Date Visited: September 4, 2016
Location: 198 Purgatory Rd., Sutton, MA
Hours: Open everyday, sunrise to sunset
Parking: There are about 50 parking spots in the main lot and several additional parking areas farther down the road in the park.
Cost: $5 MA Vehicle, $6 non-MA Vehicle
Time To Allot For Visit: 1 hour to 3 hours
Trail Difficulty: Ranges from Difficult (The Chasm) to easy (The Charley Loop)
Highlights: interesting rock structures, jagged, rocky trails and wildlife
Lowlights: some of the trails can be dangerous, especially if there has been rain or snow in the area or if you do not wear proper footwear (hiking shoes are recommended)
Web Site: Purgatory Chasm State Reservation
Trail Map: Purgatory Chasm Trail Map
Purgatory Chasm might evoke images of the afterlife or the apocalypse. But, no, it’s actually in Sutton, MA.
The trail of jagged stones is only .25 miles but they are difficult to cross in some parts and particularly dangerous when you’re carrying a camera.
The Chasm is believed to have originated because of the sudden release of dammed-up glacial meltwater near the end of the last Ice Age, approximately 14,000 years ago.
Almost as difficult is the incline next to the Chasm with such areas as as The Corn Crib, The Coffin, The Pulpit, Lovers’ Leap and Fat Man’s Misery. The inclines are very steep in some areas on this route. There are areas that have a smoother, less sharp incline (look for the rocks on the right side of the incline for these smoother declines). I had to take the more steeper inclines and declines, of course. Some of the views from the ledges are a little scary if you don’t like heights. Some of the heights are as high as 70 feet in some areas and the rocky terrain below would not make for a very safe landing.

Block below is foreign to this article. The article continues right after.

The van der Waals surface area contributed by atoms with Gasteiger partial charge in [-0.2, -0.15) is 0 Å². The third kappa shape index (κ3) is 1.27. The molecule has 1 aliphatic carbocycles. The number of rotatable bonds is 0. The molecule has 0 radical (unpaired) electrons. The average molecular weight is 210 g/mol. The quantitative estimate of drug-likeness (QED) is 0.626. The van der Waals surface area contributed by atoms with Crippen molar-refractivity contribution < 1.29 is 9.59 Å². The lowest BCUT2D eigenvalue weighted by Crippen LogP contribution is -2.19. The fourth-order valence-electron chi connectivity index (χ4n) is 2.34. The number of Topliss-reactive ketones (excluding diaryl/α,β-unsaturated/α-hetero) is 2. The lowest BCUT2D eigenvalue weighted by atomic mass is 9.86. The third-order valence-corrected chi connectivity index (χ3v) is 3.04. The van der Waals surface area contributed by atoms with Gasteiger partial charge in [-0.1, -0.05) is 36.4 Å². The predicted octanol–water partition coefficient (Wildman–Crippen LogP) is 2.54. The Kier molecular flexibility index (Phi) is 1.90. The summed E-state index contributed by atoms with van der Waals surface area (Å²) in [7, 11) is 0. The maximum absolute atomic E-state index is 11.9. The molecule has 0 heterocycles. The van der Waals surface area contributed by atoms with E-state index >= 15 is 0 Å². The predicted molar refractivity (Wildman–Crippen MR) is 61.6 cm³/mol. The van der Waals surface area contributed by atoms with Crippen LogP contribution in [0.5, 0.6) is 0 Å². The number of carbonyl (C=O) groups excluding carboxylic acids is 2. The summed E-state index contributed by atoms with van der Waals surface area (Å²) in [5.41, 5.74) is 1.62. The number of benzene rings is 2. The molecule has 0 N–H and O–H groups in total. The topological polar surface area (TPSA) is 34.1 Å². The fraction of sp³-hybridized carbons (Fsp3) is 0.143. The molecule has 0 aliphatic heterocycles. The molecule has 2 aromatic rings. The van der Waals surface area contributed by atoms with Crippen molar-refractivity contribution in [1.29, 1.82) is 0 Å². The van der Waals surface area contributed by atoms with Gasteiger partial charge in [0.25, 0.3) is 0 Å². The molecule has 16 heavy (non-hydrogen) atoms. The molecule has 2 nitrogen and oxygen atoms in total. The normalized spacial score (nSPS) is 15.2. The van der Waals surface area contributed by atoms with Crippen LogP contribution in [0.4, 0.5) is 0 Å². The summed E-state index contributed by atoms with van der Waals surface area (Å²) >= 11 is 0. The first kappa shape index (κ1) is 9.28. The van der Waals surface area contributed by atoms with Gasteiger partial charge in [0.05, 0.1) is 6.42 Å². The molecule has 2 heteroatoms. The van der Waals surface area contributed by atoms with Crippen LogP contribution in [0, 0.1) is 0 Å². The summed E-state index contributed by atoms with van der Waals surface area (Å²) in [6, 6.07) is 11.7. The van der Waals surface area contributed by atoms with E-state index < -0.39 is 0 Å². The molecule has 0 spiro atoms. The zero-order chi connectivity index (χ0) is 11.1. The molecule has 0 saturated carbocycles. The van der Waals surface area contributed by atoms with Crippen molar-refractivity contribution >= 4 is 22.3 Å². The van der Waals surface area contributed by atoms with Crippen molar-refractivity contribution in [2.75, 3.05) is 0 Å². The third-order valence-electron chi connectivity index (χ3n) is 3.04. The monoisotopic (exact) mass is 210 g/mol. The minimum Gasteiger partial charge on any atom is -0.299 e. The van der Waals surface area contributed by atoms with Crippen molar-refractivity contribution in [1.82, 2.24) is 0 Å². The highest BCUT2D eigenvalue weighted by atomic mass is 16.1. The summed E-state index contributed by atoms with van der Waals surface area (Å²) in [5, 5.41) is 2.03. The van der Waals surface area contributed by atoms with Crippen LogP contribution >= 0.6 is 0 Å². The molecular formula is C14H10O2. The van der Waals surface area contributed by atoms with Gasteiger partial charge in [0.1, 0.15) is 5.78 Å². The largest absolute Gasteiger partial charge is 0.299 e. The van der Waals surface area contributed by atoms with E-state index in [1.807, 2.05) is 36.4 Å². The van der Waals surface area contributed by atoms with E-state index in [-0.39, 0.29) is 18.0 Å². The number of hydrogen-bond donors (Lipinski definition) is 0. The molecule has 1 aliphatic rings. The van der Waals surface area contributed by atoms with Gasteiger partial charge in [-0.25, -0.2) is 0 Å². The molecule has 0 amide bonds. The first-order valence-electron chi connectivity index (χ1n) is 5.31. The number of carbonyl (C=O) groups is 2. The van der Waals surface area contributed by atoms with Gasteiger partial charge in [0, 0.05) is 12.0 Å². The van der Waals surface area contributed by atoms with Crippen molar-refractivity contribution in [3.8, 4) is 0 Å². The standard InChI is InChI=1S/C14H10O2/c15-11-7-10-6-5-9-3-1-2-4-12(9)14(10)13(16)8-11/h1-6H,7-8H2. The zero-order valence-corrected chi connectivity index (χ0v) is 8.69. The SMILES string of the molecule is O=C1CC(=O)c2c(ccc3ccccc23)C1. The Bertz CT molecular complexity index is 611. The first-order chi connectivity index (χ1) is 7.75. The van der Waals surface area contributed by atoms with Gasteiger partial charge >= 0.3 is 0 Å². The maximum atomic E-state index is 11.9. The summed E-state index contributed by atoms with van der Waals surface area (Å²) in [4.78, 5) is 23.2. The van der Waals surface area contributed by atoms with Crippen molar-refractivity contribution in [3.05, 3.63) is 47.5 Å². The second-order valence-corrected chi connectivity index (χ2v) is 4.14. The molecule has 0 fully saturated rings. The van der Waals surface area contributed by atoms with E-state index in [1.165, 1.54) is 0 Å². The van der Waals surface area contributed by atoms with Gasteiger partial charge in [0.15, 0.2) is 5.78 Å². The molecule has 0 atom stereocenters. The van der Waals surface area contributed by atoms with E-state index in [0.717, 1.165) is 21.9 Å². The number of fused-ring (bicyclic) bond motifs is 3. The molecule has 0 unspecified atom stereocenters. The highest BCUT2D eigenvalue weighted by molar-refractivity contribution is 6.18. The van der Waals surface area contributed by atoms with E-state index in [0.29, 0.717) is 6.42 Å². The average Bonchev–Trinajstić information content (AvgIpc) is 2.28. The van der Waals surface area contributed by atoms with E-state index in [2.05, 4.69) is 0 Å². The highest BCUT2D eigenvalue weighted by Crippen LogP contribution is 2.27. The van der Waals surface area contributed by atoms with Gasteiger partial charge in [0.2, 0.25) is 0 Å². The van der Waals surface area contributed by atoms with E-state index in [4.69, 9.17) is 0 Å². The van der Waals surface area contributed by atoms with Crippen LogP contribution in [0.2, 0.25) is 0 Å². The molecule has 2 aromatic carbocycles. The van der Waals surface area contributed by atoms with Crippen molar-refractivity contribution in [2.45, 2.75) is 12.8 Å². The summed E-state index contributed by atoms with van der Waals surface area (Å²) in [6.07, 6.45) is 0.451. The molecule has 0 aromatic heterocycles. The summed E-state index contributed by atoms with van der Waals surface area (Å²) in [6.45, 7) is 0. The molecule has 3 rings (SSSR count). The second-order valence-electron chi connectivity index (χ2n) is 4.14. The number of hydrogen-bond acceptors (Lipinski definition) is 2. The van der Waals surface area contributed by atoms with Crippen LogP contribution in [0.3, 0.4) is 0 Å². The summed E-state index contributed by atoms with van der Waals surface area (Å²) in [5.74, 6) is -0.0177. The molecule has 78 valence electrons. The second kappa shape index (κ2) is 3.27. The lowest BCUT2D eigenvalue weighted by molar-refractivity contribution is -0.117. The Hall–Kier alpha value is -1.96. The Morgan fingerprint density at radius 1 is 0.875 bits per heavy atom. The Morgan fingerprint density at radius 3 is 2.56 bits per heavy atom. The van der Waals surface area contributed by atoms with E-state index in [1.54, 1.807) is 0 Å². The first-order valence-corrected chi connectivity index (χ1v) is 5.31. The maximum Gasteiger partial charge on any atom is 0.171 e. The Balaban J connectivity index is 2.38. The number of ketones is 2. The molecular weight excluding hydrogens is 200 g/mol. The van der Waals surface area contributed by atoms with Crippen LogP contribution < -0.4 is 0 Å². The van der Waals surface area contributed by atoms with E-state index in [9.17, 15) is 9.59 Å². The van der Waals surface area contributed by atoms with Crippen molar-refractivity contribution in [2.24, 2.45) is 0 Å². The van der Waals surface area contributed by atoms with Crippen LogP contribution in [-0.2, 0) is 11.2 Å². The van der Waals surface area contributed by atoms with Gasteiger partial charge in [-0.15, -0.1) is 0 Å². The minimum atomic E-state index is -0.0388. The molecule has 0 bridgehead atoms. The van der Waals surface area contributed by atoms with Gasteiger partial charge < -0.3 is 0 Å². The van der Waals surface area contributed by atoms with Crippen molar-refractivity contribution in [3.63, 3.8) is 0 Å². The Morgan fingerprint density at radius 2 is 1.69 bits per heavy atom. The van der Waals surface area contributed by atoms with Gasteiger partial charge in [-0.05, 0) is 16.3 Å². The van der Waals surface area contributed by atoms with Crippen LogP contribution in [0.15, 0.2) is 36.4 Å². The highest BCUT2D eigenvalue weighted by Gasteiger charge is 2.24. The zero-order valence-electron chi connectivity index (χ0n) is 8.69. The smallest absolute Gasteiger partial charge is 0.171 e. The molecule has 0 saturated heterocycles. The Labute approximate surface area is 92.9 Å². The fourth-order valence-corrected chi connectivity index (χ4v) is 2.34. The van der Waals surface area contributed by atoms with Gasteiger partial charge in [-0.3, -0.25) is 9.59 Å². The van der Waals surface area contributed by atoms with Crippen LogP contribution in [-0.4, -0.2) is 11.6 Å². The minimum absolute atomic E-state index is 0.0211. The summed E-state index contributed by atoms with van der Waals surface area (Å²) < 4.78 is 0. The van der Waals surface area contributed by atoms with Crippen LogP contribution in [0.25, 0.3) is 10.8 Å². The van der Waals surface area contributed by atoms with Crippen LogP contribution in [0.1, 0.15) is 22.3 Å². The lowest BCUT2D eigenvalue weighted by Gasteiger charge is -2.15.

There are several trails you can take after tackling the Chasm. We took the Charley Loop – an easy, mostly smooth trail with pretty flowers and rocky structures that is just over a mile long.
While walking along the Charley Loop, we found a rock with a strange crystal-like powder on it.
These crystals are Granite Pegmatite which is made up of clusters or clumps of minerals. They generally contain mica, feldspar, beryl and quartz.
Beyond the chasm there is a pond with frogs, birds, possibly some turtles, flowers, and, of course, rocks.
There is also a large rock with a steep decline that has a slippery surface. We found some children (and a few adults) sliding down it.
Purgatory Chasm is a great place to bring dogs for a walk (I would avoid taking them on the Chasm trail). We saw a few dogs during our visit.
Gisele (not Tom’s Gisele, at least I don’t think so) is a 8 year old Yorkie.
Sawyer is a friendly 3 and a half year old Golden Retriever.
Charlie is a rescue dog who was being fostered. Since he was a rescue, his foster family didn’t know his exact breed or his age. He was taken in from the Lighthouse Animal Shelter in New Bedford, MA. Hopefully, he has a happy new permanent home now.
Below is a video looking over one of the many edges of the rocky incline next to the Chasm.
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